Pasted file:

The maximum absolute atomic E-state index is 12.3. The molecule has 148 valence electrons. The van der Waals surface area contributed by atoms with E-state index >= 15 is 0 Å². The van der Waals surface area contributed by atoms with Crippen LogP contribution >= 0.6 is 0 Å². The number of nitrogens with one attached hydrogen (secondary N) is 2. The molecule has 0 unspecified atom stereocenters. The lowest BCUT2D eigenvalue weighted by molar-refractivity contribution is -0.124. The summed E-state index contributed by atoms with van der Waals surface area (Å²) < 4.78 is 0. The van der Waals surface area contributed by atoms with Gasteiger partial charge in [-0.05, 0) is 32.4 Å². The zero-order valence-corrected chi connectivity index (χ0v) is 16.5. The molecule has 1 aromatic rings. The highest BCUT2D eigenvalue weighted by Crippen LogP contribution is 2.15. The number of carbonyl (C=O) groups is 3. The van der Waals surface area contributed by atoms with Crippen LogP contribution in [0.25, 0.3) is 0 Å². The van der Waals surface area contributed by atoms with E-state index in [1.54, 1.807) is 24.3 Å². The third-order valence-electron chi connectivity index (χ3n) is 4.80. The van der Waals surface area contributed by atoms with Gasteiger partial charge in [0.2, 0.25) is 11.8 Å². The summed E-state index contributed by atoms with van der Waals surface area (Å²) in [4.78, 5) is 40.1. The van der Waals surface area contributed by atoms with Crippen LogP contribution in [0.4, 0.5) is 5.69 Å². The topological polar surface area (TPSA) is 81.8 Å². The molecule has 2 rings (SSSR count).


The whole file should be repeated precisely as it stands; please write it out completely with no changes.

The maximum absolute atomic E-state index is 12.3. The molecule has 148 valence electrons. The van der Waals surface area contributed by atoms with E-state index >= 15 is 0 Å². The van der Waals surface area contributed by atoms with Crippen LogP contribution >= 0.6 is 0 Å². The number of nitrogens with one attached hydrogen (secondary N) is 2. The molecule has 0 unspecified atom stereocenters. The lowest BCUT2D eigenvalue weighted by molar-refractivity contribution is -0.124. The summed E-state index contributed by atoms with van der Waals surface area (Å²) < 4.78 is 0. The van der Waals surface area contributed by atoms with Gasteiger partial charge in [-0.05, 0) is 32.4 Å². The zero-order valence-corrected chi connectivity index (χ0v) is 16.5. The molecule has 1 aromatic rings. The highest BCUT2D eigenvalue weighted by Crippen LogP contribution is 2.15. The number of carbonyl (C=O) groups is 3. The van der Waals surface area contributed by atoms with Crippen LogP contribution in [0.25, 0.3) is 0 Å². The van der Waals surface area contributed by atoms with E-state index in [1.54, 1.807) is 24.3 Å². The third-order valence-electron chi connectivity index (χ3n) is 4.80. The van der Waals surface area contributed by atoms with Gasteiger partial charge in [0.2, 0.25) is 11.8 Å². The summed E-state index contributed by atoms with van der Waals surface area (Å²) in [4.78, 5) is 40.1. The van der Waals surface area contributed by atoms with Crippen LogP contribution in [0.4, 0.5) is 5.69 Å². The topological polar surface area (TPSA) is 81.8 Å². The molecule has 2 rings (SSSR count).